CLARKSDALE – Each year, during the second weekend of October, the internationally-acclaimed Mississippi Delta Tennessee Williams Festival features porch plays and live drama starring Broadway stars, regional professionals and fledgling student actors, a literary conference with America’s top scholars, music, receptions and Southern cuisine in the childhood neighborhood of Brick, Blanche, and Baby Doll, the festival is a hometown celebration that has attracted critical acclaim.
Awarded the Mississippi Humanities Council’s prestigious Partner Award for excellence and community collaborations in February 2009, the festival was recorded for a BBC documentary titled, “Cat on a Hot Tin Roof,” that aired in September 2009 for an audience of 13 million listeners in the UK.
Although Tennessee Williams died in 1983, the popularity of his works continues globally and especially in the UK, according to BBC producer Carmel Lonergan speaking at the October 2009 Clarksdale festival.
Opening in January in London’s Novello Theatre is the celebrated Broadway production of “Cat” starring James Earl Jones, a native Mississippian, and Phylicia Rashad with programs expected to publicize Clarksdale’s 2010 festival.
Clarksdale has become a magnet for theatre professionals preparing for Tennessee Williams productions as far back as actress Barbara Bel Geddes arriving decades ago with legendary director Elia Kazan prior to her Broadway debut as “Maggie” in “Cat on a Hot Tin Roof.”
In the early 1990s, French actors came to soak up Southern lore and guitar instruction before their production of “Orpheus Descending,” and an International Tennessee Williams Conference at the University of Nantes.
Traveling from London this summer before her role as Stella in the West End production of “A Streetcar Named Desire,” Golden Globe nominee Ruth Wilson, called her visit “invaluable” for her performance with Oscar winner Rachel Weisz as Blanche DuBois.
So did British actress Frances O’Conner who learned how “to speak Southern” several years ago in Coahoma County plantation homes before she earned standing ovations as Maggie.
“This visit to Clarksdale has been invaluable; for me as an actor it is very important to fill my body and mind with sense memories,” says Wilson whose 2008 performance in the Masterpiece Theatre television series,” Jane Eyre,” earned her four Best Actress nominations.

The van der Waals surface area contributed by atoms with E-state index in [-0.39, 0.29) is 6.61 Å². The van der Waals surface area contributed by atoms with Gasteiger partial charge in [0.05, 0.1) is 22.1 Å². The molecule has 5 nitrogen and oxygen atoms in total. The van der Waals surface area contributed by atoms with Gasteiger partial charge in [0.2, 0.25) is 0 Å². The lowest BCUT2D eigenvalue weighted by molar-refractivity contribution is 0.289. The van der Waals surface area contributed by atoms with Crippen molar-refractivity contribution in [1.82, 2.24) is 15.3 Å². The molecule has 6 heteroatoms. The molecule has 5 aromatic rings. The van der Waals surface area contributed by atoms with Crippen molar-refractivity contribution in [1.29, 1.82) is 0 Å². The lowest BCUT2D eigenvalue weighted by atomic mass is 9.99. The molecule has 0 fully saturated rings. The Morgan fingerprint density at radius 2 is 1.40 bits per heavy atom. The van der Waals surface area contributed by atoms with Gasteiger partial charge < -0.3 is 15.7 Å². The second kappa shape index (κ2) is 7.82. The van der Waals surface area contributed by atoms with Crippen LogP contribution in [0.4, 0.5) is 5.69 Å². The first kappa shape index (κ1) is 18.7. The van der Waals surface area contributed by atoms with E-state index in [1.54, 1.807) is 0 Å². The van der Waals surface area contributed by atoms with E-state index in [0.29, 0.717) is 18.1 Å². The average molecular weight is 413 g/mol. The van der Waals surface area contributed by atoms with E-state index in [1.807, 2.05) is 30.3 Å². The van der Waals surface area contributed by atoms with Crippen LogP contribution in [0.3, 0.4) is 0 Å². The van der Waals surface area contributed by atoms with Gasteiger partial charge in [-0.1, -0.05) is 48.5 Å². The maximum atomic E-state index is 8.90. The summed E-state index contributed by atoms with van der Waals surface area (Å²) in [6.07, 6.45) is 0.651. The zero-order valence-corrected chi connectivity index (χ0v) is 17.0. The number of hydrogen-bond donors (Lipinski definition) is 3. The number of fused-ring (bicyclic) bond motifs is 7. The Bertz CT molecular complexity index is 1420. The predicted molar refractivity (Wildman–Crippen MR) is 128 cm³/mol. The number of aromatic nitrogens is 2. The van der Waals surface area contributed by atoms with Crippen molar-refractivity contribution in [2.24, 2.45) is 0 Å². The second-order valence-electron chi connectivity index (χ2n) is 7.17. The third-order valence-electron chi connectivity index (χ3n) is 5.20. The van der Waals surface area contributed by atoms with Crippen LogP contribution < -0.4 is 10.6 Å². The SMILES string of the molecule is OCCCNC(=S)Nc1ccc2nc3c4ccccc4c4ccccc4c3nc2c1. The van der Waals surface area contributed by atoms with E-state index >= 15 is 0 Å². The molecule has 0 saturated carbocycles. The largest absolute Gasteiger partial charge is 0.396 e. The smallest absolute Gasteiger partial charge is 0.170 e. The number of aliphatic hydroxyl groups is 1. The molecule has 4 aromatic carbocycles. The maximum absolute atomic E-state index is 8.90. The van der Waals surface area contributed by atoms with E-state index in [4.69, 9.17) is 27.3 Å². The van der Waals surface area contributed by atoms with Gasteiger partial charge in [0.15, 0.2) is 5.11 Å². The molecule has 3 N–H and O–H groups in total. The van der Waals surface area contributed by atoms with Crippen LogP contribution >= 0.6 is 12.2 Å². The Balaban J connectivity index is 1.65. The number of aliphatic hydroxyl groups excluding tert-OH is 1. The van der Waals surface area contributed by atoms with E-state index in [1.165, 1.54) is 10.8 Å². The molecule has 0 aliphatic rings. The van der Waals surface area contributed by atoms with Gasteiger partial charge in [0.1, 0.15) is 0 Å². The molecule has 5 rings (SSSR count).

Among the sites she viewed were St. George’s Episcopal Church and former rectory, the Cutrer Mansion and Clarksdale’s historic district where he spent his childhood, the Stovall and Anderson plantations, Uncle Henry’s Place on Moon Lake, and miles of green Mississippi River levees, farmland, and cypress brakes.
“So on stage when I talk about Belle Reve (Clarksdale’s Cutrer Mansion is generally regarded as the ancestral home of Stella and Blanche in ‘Streetcar,’) or Moon Lake, I have an immediate and natural reaction to those places, those people,” she continues.
“It is a way for me to immerse myself in the world of the play; I can literally hear, smell, feel, and see those places, those people,” she says.
For the past several years Broadway actress Tammy Grimes, winner of two Tony Awards and a member of the American Theatre Hall of Fame, has performed at the Clarksdale festival with actor/director Joel Vig, a member of the original cast of “Hairspray.”
Miss Grimes appeared in Vanessa Redgrave’s New York production of the Tennessee’s “Orpheus Descending,” and has forged solid friendships with Clarksdale residents.
Other festival regulars include Oxford actor Johnny McPhail, star of Sundance Film Festival winner, “Ballast,” and theatre veteran Erma Duricko, founder of Blues Roses Productions, who directs the Student Drama Competition.
In 2010 the African-American production of “Cat” in London will share connections with Clarksdale’s Williams Festival, since it is produced by one of America’s Historic Black Colleges and Universities (HBCU).
Featured uring the first festival in 1993 was Emmy Award winner Ruby Dee, who portrayed Amanda Wingfield from Tennessee Williams’ drama, “The Glass Menagerie.”
Hundreds of African-American students have competed annually in the festival’s Student Acting Competition that awards $3,000 in cash prizes for winners in monologues and scenes.
In 1995 Clarksdale’s festival was selected by the U.S. Postal Service to host the unveiling of the Tennessee Williams postage stamp and also the authorized biography of the playwright by writer Lyle Leverich.
In November Vicksburg’s retired chancery clerk requested a special tour of Williams sites for “Twin Peaks” television series star Catherine Coulson in preparation for her role as Big Mama in the “Cat on a Hot Tin Roof,” production at Oregon’s Shakespeare Festival in January.
Clarksdale’s festival organizers coordinate activities each spring with the Delta Literary Tour sponsored by the University of Mississippi’s Center for the Study of Southern Culture, and are part of the Southern Literary Trail through Georgia, Alabama, and Mississippi.
Hosted by CCC with additional funding from the Mississippi Arts Commission, the Mississippi Humanities Council, the Rock River Foundation, local businesses and donors, the festival is free and open to the public.